Pursuit of Quality at Eucalyptus

At Eucalyptus, if one thing we care about it is the quality of the product. Our goal is to deliver an AWS compatible software that just works. To ensure the highest level of quality we try to follow the optimum strategy possible in both Development and in QA.

We have adopted Agile Software Development model a while back and we love it. As a part of our strategy, there are several type of projects we open in Jira. After getting the green signal from Product Management, we get Epic and then after architectural discussion Story tickets are created with Sub-tasks for developers to work on. We also have Jira tickets for New Features which are basically similar to Story but comparatively smaller tasks and generally have no Sub-tasks. At this point one scrum master from each team works closely with the developers to keep track of the progress. Then comes Bugs, everyone in the company or outside the company can report bugs, of course they can open new features as well. Typically, the workflow is very simple, all the bugs becomes confirmed either by the Tier3 members or in the bug scrub meetings. Then a developer gets assigned to a bug and the bug status gets from In Progress to In QA and after successful verification it goes into Release Pending state by a Quality Engineer. At this point the bits are ready to be merged in the master branch. And YES! Everything we do is publicly visible, we love Open Source!

As Quality Engineers, our job is to be in the process where a Story or New Feature or Bug’s status becomes In QA.

Eucalyptus is a complex piece of software and like most other system application out there, it is necessary to check not only the bug or any specific feature but also the entire product and with continuous development the testing is also a continuous process. Here, I will quote from one of colleagues, Kyo Lee, “Q: When do you stop testing? A: You never stop testing.” Achieving this goal would never be possible if we would plan this to do manually (or multiply the number of employees by 4 times?). Here comes Eutester, Eutester4J and se34euca, test frameworks built for Eucalyptus, but not limited to Eucalyptus.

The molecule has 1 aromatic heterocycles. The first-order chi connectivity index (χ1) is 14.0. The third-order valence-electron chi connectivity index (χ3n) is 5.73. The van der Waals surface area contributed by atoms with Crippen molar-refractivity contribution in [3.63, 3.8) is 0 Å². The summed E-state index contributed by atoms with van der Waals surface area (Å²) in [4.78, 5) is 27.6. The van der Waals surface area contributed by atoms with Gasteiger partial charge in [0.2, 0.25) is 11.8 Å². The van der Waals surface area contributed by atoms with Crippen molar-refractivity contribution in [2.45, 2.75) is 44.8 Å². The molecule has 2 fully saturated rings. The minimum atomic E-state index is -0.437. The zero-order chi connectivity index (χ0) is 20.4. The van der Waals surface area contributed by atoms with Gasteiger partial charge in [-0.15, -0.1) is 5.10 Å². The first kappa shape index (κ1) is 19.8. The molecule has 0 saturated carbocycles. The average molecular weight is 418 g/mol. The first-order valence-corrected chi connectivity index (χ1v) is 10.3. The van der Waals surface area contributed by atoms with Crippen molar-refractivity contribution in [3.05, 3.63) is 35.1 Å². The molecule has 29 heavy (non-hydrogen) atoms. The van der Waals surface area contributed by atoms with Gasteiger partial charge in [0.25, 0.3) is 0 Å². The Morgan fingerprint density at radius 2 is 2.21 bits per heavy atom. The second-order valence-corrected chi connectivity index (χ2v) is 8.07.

Eutester is a functional testing framework for Eucalyptus written in Python. It uses Boto, a python interface to Amazon Web Services to ensure the AWS compatibility. Most of the Eucalyptus services are covered with various test cases which are written on top of Eutester. On the other hand, Eutester is definitely not limited to Eucalyptus functional testing, there are scripts to help with installation of Eucalyptus, Riak CS etc. It is also used to collect logs and various configuration, artifacts from the Eucalyptus hosts to debug issues. There are test cases for both administrators and users. Also, many test cases are built to reproduce and verify bugs. All the test cases are found on Eutester github repository.

For Java developers we have Eutester4J, another test framework built with AWS Java SDK, yet another product to test AWS Java SDK compatibility a.k.a AWS compatibility. It uses TestNG to build various test suites for Eucalyptus. For dependency management, it uses Ivy to make life easier for all.

Now to test the user console we have this fantastic project that we call se34euca, which uses Selenium and automates the entire process of testing the user console.

Well, we have all these projects, but how do we achieve automation at it’s highest level? The answer is Jenkins! We use Jenkins to automate all the test cases. We took the advantage of continuous integration to automate the test frameworks. Now the answer leads us to more questions, “how/where do I install Jenkins? how do I integrate those frameworks?” Yes, to answer all those questions, we have MicroQA. It’s the home of all those frameworks. MicroQA uses Vagrant (yet another cool tool, eh?) to speed up the installation. Yes, it is even possible to test Eucalyptus cloud from your laptop.

With all these, what we never forget is Manual Testing. We do test manually, mainly when a new feature becomes available, sometimes when we verify certain bugs, manual testing is unavoidable. We use open source test management software Testlink to manage manual test cases.

Last but not least, unlike typical tech organizations, we work very closely with developers, we all make sure we understand our job which is not to count the number of bugs fixed/raised/verified, nether the number of features/test cases, rather it is to deliver a quality product.

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